You are not obliged to apply the harmonised EU documentation requirements. But if you will not do so, you will have to apply the national rules applicable in the EU country you trade with. If, for example, you sell and dispatch goods from Denmark, you have to apply the Danish rules.

The documentation requirements depend on whether you as the seller carry out or organise the transport or if you let the buyer carry out or organise the transport.

Such documentation could be documents related to the transport or dispatch of the goods, for example:

  • a signed CMR document (document used for border-crossing road transport) or a consignment note
  • a document for loaded goods in which the shipmaster has signed for the goods and taken on the responsibility to deliver the goods to the right recipient (a bill of lading)
  • an airbill
  • an invoice from the carrier of the goods

Or one of the following types of proof:

  • an insurance policy relating to the transport or dispatch of the goods or a bank statement to prove payment of the transport or dispatch of the goods.
  • documents issued by public authorities, a notary for example, confirming the arrival of the goods in the buyer’s country.
  • a receipt issued by the owner of the warehouse in the EU country where the goods arrive confirming that the goods will be stored in this country.

Documentation when you (the seller) carry out or organise the transport

There are two types of correct documentation:

  1. You either need at least two separate documents concerning the transport or dispatch of the goods.
  2. Alternatively, you should have one document concerning the transport or dispatch and one of the other documents of proof.

The two documents or the document and the proof may not contradict each other. Additionally, the documentation should be issued by two different parties independent from each other, the seller and the buyer.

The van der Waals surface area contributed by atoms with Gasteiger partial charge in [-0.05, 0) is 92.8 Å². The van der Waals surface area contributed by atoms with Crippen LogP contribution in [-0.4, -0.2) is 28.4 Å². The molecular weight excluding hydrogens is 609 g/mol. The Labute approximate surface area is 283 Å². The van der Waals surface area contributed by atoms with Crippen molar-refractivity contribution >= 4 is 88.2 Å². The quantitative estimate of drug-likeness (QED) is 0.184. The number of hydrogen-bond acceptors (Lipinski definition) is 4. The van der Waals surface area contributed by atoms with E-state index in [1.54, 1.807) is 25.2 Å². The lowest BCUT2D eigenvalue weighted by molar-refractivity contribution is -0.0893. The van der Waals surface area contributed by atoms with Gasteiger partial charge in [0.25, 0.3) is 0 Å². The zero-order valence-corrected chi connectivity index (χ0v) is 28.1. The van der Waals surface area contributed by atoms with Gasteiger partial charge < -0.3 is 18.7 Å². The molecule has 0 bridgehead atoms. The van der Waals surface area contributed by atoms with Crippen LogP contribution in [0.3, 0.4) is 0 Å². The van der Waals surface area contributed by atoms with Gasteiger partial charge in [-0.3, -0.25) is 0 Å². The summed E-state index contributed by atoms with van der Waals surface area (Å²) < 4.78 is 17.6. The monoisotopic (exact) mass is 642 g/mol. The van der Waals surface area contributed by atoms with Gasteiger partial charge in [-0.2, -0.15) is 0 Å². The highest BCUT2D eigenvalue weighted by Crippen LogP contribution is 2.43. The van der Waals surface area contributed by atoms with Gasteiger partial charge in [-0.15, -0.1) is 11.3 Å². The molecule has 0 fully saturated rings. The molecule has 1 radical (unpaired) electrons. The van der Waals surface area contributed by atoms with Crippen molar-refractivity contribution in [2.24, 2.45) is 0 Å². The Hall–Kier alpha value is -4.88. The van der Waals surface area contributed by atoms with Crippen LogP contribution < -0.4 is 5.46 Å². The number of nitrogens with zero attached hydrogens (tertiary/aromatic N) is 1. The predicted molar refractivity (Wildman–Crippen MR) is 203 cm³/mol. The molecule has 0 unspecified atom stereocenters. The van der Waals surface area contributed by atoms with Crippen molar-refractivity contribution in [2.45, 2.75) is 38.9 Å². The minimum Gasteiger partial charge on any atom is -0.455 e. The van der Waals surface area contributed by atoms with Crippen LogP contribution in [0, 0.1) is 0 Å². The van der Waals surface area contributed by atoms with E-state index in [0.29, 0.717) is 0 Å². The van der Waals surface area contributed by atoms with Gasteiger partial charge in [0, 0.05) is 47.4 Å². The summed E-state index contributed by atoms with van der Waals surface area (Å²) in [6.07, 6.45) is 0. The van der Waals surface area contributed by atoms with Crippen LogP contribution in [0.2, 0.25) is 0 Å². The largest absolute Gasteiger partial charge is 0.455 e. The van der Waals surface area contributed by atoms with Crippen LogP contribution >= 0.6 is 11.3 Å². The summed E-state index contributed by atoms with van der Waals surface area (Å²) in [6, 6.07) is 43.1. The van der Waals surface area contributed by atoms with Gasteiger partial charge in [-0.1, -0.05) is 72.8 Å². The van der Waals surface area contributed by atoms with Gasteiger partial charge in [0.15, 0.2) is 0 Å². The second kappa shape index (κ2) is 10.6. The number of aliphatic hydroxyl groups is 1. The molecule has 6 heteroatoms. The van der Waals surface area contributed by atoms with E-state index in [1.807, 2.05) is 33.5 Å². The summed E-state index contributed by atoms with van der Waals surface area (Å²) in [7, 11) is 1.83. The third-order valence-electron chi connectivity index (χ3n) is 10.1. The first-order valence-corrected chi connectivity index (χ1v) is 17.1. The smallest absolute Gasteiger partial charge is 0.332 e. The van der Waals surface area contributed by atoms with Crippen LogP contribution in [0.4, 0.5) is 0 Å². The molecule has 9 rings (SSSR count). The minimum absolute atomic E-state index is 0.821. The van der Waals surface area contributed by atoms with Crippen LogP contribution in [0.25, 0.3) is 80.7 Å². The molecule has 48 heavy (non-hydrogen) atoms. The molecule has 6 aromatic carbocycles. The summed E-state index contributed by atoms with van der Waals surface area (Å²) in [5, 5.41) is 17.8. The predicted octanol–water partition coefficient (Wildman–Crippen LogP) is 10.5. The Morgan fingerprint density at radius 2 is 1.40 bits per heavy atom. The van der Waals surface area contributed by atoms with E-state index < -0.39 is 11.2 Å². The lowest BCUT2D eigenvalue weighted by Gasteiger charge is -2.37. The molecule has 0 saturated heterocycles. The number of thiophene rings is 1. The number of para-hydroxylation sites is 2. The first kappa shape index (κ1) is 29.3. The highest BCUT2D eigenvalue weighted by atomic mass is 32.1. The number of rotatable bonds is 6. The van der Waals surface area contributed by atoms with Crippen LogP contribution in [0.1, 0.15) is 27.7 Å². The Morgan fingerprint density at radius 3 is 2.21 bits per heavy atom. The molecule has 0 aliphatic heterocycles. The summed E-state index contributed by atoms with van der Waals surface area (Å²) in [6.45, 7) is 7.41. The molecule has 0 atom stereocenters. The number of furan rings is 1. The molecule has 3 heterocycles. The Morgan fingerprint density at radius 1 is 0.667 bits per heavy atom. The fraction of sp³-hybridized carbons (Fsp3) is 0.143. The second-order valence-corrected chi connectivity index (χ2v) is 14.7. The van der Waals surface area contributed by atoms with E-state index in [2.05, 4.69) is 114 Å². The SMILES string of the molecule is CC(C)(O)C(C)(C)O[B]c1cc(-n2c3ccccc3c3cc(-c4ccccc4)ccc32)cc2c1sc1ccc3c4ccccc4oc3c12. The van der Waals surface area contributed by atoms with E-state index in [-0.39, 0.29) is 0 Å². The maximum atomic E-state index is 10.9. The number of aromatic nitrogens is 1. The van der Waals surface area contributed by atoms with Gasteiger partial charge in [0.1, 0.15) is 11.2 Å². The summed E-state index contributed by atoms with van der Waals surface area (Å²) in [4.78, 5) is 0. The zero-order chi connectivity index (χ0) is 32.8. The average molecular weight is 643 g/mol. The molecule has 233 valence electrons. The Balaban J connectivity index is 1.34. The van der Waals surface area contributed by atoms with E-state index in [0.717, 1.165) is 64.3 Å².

Documentation when the buyer carries out or organises the transport

As the seller you need several types of documentation when the buyer carries out or organises the transport. You need a written statement from the buyer stating that the goods have been transported or dispatched by the buyer personally or by third party paid for by the buyer. The buyer should provide the written statement for the seller by no later than the 10th day of the month after the delivery.

The written statement should include:

  • date of issue of the statement
  • name of EU destination country
  • name and address of the buyer
  • quantity and type of goods
  • date and place of arrival of the goods
  • identification of the person to receive the goods on behalf of the buyer

If the goods are vehicles or other means of transport, the statement should also include the registration number of the means of transport being delivered.

Moreover, you need:

  1. Either at least two separate documents concerning the transport and dispatch of the goods confirming the transport or dispatch.
  2. Alternatively, you should have one document concerning the transport or dispatch and one of the other documents of proof confirming the transport or dispatch.

The two documents or the document and the proof may not contradict each other. Additionally, the documentation should be issued by two different parties independent from each other, the seller and the buyer.

If you do not want to apply the harmonised documentation requirements, please note that you will then have to apply the national rules of the EU country you are trading from. If, for example, you sell and dispatch goods from Denmark, you have to apply the Danish rules.

In Denmark, the person who collects the goods should provide the seller with supplementary information enabling the seller to identify the person collecting the goods at the time of handing over of the goods. This information could be a copy of a driving license or similar documentation. If the documentation includes a readable signature, the person should also sign (with a readable signature) for collecting the goods.